Thursday, October 2, 2014

Pieper, 1968, vol. 2. “The personal Union and the Christological Theories of Modern Theology”

“The personal Union and the Christological Theories of Modern Theology” (Loc. 2113).

In this chapter Pieper summarizes modern Christological misrepresentations and outlines the motives behind them. Underlying it all, Pieper says, is the rejection of the inerrant and true Word of God, led, in Pieper’s view, by Schleiermacher.

Pieper chooses to speak in this context (Loc. 2136) because implicit in the modern theology is a view of Jesus as merely human. The denial of the two natures of Christ is thus necessary.

In Loc. 2136 Pieper observes that De Wette and Ritschl represent theologians who “do not consider Christ as saving men through His vicarious satisfaction, but through His arousing of moral, pious, intellectual feelings in men” (Loc. 2144).

Pieper also identifies theologians who consider themselves “conservative” and wish to find a “deeper understanding.” These he divides into two categories, kenoticists and advocates of autohypostatic theory.

“The kenoticists seek to obtain this conceivability by reducing the divine nature of the Son of God in His incarnation” (Loc. 2159). Among these Pieper lists Thomasius, Delitzsch, Kahnis, Luthardt, and Zoeckler. This view lowers Christ to the level of having to learn what it is to be human.

“To remove this intellectual difficulty, others have advanced to the autohypostatic theory. They refuse to accept the enhypostasy of the human nature of Christ, that is, its assumption into the Person of the Son of God, and hold that the Man Christ had a personality of His own” (Loc. 2173).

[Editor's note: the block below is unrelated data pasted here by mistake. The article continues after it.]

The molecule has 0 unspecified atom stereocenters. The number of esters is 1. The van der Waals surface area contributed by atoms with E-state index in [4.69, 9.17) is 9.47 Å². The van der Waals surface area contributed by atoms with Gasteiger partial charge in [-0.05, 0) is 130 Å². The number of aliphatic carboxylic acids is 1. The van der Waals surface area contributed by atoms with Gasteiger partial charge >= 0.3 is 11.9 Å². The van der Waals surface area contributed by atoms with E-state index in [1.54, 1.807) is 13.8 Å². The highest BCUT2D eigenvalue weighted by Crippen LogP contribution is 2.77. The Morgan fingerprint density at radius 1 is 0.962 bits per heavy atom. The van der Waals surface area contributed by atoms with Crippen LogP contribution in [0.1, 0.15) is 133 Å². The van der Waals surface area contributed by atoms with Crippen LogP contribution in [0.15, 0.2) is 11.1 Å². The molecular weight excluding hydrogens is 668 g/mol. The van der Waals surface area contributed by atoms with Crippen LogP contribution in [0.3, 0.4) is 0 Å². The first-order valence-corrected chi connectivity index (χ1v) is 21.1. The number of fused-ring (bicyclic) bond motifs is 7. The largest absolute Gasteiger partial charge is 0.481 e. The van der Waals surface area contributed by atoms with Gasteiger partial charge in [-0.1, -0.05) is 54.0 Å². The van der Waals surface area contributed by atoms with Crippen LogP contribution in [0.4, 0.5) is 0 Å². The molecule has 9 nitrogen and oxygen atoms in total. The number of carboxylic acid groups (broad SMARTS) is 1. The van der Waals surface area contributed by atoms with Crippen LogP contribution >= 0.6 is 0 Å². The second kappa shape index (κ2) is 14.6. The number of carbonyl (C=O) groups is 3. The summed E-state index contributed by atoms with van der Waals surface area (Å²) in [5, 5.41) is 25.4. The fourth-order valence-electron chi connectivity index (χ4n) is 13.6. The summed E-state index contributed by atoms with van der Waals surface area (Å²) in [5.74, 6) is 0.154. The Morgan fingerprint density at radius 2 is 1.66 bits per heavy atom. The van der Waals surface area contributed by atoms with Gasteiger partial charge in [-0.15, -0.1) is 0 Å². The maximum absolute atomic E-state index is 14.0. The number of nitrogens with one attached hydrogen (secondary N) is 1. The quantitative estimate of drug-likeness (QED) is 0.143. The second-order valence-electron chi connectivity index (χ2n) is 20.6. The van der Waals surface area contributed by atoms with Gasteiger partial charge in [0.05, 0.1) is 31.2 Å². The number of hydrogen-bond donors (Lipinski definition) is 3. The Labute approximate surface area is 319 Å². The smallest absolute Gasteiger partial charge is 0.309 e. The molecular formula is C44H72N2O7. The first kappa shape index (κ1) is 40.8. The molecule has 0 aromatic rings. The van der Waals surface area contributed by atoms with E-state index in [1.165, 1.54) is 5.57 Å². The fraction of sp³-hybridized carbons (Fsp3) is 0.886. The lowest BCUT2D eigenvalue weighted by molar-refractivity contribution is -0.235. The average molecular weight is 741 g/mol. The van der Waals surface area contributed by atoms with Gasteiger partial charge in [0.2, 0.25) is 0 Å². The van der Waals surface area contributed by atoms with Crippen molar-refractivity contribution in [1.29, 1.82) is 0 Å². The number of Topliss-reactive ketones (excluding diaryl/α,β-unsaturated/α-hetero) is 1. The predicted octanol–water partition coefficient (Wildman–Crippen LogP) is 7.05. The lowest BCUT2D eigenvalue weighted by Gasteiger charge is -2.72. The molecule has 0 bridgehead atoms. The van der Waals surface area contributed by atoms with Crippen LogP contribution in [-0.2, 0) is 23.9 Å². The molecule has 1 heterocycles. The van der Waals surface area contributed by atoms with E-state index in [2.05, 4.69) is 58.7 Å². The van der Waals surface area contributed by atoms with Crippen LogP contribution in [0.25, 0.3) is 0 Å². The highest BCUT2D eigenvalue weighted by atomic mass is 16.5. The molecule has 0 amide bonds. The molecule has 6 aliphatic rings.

This view separates the personality of human and divine in Christ, some viewing that the natures grow together (Dorner) and some saying they remain distinct (Seeberg, Kirn).

Both views finally deny a Christ who is entirely divine and entirely human. We are left with a Christ who is a mere man, worked upon by God in a unique way. Yet there is none of the union found in Scripture.

Pieper discusses historical terms which are rejected by the modern theologians, such as the terms “person,” “nature,” and the like. As the terms are rejected, so may the person of Christ be rejected. Pieper continues at length detailing the importance and universality of the Lutheran Reformation’s view of the personal union of Christ.

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